Certain group health plans are required to obtain a 10-digit
Health Plan Identifier ("HPID") from the Center for
Medicare and Medicaid Services ("CMS") by November 5,
2014. Currently various users of the health care system such as
health plans, third party administrators ("TPA") and
clearinghouses use multiple identifiers which differ in length and
format. The HPID is required by HIPAA and creates a standard data
element for health plans, including employer sponsored health
plans. The HPID is used in electronic transactions involving health
plans and is intended to improve accuracy and efficiency in the
healthcare experience. Group health plans must use the HPID for
HIPAA transactions such as medical and dental claims, claims
payment and remittance, referrals and authorizations, benefit
enrollment and disenrollment and premium payments.
Who is required to have a HPID?
HIPAA requires medical providers, health insurers, TPAs and
other parties involved in HIPAA transactions to obtain HPIDs
Self-insured group health plans must obtain a HPID if they
control their own business activities, actions or policies (e.g.,
selecting a TPA or health care platform), or are controlled by an
entity that is not a health plan such as an employer. These plans
are referred to as Controlling Health Plans ("CHPs").
Since most self-insured plans are controlled by their employer
sponsors, most will be considered CHPs and the HPID requirement
will apply to most self-insured plans. There is a
one-year delayed effective date for small self-insured plans which
include plans with claims paid (annual receipts) of $5 million or
less. The delayed effective date for small self-insured plans is
November 5, 2015.
Insured plans are not required to obtain a HPID because the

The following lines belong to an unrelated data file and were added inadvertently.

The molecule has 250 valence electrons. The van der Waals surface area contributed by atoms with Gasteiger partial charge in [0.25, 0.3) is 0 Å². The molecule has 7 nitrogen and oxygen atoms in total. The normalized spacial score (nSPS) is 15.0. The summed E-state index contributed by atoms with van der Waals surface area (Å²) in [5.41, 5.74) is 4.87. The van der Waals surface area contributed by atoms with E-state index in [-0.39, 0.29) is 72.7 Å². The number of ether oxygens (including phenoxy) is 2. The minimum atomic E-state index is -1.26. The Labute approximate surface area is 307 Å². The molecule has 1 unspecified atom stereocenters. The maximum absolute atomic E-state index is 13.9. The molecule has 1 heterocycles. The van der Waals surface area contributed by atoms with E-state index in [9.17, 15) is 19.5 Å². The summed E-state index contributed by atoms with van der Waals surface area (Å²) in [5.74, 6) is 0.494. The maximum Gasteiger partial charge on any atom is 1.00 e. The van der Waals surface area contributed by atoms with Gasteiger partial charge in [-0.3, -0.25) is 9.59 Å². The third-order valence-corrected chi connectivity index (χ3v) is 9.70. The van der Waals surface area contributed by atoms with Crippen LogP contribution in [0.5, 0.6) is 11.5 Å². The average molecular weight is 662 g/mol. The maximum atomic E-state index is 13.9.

health insurer uses its own unique identifier to conduct electronic
transactions on their behalf. In addition, if a self-insured CHP
has a sub-health plan, such as a self-insured dental, prescription
drug or retiree health care, then the HPID requirement also applies
to the sub-health plan. A CHP can obtain one HPID for itself and
all sub-health plans or require each sub-health plan to obtain its
own HPID. There may be circumstances when there is an
administrative advantage to each sub-health plan obtaining their
own HPIDs. Employers with self-insured plans should discuss this
with their TPAs.
Health reimbursement accounts ("HRAs") with 50 or more
participants are considered to be self-insured under HIPAA because
the employer funds the HRA. Accordingly, HRAs (including HRAs
associated with fully insured plans) are required to obtain a HPID,
unless they only pay for deductibles or out of pocket costs in
which case no HPID is required for them. However, an employer with
a self-insured plan may choose to obtain a single HPID for the
primary plan and the HRA.
Flexible Spending Accounts ("FSAs") and Health Savings
Accounts ("HSAs") are not required to have HPIDs.
How Does a Health Plan Get a HPID?
Self-funded health plans must obtain the HPID
themselves, although their TPA may obtain an HPID for them.
However, the HPID is still the group health plan's
Self-funded health plans must apply on-line at the CMS website:
https://portal.cms.gov. See CMS instructions on the Health Plan
Identifier page. The plan will be asked to complete an application
which requires several steps. The application requests a Payer ID
or NAIC number (for insurance companies and agents) which can be
skipped by group health plans for purposes of completing the
application. On October 3, 2014, the CMS updated the Health Plan
and Other Entity Enumeration System ("HPOES") application
process, which is the step required after you apply for a HPID.
Plans that have gone through the process have reported that
completing the application is cumbersome. Given this, employers
sponsoring group health plans should get started with the
application if they have not already done so.
The content of this article is intended to provide a general
guide to the subject matter. Specialist advice should be sought
about your specific circumstances.
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